Background Gout treatment relies heavily on urate-lowering therapies (ULTs). However, in patients with concurrent chronic kidney disease (CKD), choice of ULT may be complicated by the presence of polychronic disease (PCD), which can limit the utility of standard therapies, increase the risk of drug-drug interactions, and confound outcome evaluation.
Objectives To characterize PCD burden in gout patients with CKD initiating on two common ULTs, allopurinol (ALP) and febuxostat (FBX).
Methods Patients aged >18 years with gout (International Classification of Diseases, 9th Revision code CM 274.xx) and concurrent CKD (stage 3-4) were selected from the Truven Health Analytics MarketScan® databases (2008-2012) upon initiation of ALP or FBX if they had been continuously enrolled for ≥12 months prior to initiation and had no baseline claims evidence of malignancy, HIV/AIDS, organ transplant, or dialysis. PCD was defined as cardiovascular disease (CVD; e.g., ischemic heart or cerebrovascular disease), renal disease (e.g., nephritis, renal failure) and inflammatory arthritis (e.g., psoriasis, rheumatoid arthritis), as well as diabetes, chronic obstructive pulmonary disease (COPD), liver disease and other conditions. The baseline prevalence of 23 PCDs and 22 medication classes was assessed overall and by line of ULT.
Results A total of 5628 patients met eligibility criteria. Mean (SD) age was 68.3 (12.7) years; 63% of patients were male, and 39% were commercially insured. Three quarters had stage 3 CKD. In all, 4015 patients (71%) initiated on ALP, almost all (96.9%) in first-line settings; 1613 patients (29%) initiated on FBX, 49.5% in first-line settings.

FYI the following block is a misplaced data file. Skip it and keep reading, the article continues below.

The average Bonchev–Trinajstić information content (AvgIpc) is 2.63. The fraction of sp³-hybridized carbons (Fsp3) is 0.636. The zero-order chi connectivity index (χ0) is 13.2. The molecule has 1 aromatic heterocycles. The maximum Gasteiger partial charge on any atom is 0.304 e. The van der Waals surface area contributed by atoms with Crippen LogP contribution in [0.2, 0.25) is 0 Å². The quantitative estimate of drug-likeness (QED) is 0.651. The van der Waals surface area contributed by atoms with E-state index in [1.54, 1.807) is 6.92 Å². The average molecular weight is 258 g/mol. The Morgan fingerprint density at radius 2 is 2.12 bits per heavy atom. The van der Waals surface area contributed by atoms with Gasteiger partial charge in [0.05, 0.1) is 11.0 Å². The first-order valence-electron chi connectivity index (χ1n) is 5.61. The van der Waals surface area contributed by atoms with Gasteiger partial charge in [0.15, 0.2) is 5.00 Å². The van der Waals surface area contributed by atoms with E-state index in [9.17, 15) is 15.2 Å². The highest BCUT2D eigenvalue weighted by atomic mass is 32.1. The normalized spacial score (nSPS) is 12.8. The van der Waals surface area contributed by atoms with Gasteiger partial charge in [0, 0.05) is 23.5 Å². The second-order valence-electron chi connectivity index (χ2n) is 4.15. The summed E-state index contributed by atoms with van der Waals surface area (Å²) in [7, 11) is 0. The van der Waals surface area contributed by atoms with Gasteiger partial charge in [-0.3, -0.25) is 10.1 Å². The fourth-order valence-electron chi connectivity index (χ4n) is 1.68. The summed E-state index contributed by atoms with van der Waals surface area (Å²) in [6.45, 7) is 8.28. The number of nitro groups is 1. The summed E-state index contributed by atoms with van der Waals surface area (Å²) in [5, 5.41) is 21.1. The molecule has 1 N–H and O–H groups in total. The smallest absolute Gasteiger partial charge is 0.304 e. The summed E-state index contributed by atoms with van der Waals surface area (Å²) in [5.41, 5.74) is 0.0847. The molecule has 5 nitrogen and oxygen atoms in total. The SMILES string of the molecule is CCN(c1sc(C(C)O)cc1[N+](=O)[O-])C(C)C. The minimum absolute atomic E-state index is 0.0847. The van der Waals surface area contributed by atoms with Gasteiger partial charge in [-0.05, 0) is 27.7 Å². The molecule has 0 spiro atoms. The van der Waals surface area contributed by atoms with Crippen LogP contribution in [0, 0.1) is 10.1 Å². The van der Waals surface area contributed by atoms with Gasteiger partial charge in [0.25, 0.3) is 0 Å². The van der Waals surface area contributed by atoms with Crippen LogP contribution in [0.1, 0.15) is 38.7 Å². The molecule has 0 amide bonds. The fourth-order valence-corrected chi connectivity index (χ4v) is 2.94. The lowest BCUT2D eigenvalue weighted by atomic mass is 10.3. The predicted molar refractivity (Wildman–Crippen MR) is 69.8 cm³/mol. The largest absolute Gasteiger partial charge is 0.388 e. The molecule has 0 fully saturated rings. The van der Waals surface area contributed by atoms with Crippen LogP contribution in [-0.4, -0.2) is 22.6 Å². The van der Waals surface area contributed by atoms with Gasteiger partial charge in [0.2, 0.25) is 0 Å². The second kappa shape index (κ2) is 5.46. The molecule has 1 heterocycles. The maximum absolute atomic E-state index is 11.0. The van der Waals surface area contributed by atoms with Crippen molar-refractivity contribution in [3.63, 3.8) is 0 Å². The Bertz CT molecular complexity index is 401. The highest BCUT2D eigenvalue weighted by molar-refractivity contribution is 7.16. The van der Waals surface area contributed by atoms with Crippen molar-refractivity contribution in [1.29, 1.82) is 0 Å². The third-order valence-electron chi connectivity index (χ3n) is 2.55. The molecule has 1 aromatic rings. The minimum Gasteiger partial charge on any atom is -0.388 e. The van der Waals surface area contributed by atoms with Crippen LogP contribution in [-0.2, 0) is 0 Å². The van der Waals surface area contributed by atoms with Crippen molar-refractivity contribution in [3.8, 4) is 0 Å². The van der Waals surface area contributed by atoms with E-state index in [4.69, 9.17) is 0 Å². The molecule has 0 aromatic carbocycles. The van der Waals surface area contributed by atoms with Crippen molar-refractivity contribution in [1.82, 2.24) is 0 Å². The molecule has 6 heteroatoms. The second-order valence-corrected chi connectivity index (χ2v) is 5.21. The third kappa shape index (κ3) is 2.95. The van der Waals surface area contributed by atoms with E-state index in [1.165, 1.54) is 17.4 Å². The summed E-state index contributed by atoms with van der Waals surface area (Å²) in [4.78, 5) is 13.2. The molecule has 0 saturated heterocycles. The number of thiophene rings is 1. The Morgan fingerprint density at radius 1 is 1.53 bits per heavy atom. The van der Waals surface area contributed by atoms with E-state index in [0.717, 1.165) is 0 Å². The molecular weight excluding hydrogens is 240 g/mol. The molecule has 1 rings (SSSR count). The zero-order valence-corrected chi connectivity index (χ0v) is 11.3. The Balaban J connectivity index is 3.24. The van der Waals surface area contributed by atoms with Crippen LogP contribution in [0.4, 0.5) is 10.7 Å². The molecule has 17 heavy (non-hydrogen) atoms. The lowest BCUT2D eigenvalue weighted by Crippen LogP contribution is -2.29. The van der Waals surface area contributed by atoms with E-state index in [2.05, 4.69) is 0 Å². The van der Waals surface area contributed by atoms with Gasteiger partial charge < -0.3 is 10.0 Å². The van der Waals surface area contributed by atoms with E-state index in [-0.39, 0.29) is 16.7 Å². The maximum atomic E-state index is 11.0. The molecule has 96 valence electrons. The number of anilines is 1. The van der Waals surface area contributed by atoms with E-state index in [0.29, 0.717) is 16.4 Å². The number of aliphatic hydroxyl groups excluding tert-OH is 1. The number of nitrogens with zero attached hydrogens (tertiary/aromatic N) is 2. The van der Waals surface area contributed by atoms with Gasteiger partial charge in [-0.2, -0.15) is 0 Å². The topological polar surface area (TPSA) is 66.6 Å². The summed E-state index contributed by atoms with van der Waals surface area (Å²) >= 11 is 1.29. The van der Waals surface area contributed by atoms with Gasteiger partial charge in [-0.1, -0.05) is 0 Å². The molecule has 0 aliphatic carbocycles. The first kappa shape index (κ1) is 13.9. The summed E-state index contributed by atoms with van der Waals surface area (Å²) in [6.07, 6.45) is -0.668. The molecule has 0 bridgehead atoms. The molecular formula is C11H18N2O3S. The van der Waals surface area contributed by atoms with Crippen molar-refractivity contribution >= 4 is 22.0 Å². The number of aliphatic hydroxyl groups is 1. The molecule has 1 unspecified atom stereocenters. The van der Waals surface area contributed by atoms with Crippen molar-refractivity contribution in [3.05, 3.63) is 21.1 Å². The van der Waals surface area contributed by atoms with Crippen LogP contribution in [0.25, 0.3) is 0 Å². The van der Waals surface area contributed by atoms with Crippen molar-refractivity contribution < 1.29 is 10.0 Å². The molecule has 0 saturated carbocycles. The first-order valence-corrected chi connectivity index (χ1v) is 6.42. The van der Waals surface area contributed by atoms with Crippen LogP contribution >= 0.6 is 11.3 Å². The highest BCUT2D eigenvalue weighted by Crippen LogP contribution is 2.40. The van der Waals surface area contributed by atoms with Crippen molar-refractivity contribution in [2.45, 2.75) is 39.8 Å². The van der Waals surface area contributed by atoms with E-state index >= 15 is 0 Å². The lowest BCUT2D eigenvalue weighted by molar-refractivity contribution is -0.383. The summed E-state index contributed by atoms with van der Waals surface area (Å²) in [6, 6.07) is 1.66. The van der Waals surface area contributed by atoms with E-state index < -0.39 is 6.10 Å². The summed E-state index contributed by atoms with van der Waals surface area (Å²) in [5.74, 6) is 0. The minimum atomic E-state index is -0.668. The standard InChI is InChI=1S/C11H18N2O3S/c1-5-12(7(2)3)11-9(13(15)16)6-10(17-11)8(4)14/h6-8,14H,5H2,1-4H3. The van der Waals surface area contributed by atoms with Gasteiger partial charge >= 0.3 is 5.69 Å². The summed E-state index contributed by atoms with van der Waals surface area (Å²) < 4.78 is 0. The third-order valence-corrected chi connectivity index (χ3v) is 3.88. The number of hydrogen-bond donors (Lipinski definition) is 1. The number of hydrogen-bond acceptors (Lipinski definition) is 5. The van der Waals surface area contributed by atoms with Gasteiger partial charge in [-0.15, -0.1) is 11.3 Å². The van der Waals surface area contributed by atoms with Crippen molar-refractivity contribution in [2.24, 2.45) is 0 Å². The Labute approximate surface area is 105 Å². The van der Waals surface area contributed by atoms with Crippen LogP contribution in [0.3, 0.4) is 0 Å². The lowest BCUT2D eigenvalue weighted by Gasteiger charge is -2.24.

Mean (SD) number of PCDs per patient was 4.5 (2.5). Eighty-three percent of patients had a diagnosis of CVD, 42.1% had diabetes, 29.2% had dyslipidemia, 16.1% had osteoarthritis, and 12.0% had COPD. The most common cardiovascular conditions were hypertension (69.0%); dysrhythmias/conduction disorders (23.7%); heart failure (22.2%); and ischemic heart (29.6%), cerebrovascular (8.7%), or peripheral vascular disease (8.7%). Among CVD patients, 57% had multiple cardiac conditions. Mean (SD) baseline healthcare expenditure per patient per year was $20,757 ($28,216).
Mean (SD) number of baseline medication classes per patient was 7.3 (2.6).Classes (percentage exposed) were antihyperlipidemic agent, diuretic, and glucocorticoid (68% for each), opiate analgesic or agonist (63%), β blocker (62%), calcium channel blocker (44%), angiotensin II receptor blocker (41%), ACE inhibitor (40%), prescription nonsteroidal anti-inflammatory drug (34%), anticoagulant (20%), antiplatelet (18%), antiarrhythmic (7%), and digitalis preparation (6%). Mean medication class count per patient in the 12 months before ULT initiation was significantly (p<0.0001) higher in second-line settings than in first-line settings, as were frequencies of tophi (p<.0001) and gout flare (p<.0001).
Conclusions Gout patients with moderate/severe CKD treated with ULT have numerous PCDs and are exposed to multiple medication classes. Clinical profiles and disease burden are more complicated in those treated in second-line settings. Controlling for both line of therapy and PCD should be considered in outcome evaluations.
Disclosure of Interest R. Turpin Employee of: Takeda Pharmaceuticals USA, Inc, G. Mitri Employee of: Takeda Pharmaceuticals USA, Inc, E. Wittbrodt Shareholder of: Takeda Pharmaceuticals USA, Inc, Employee of: Takeda Pharmaceuticals USA, Inc, B. Tidwell Consultant for: Takeda Pharmaceuticals USA, Inc, K. Schulman Consultant for: Takeda Pharmaceuticals USA, Inc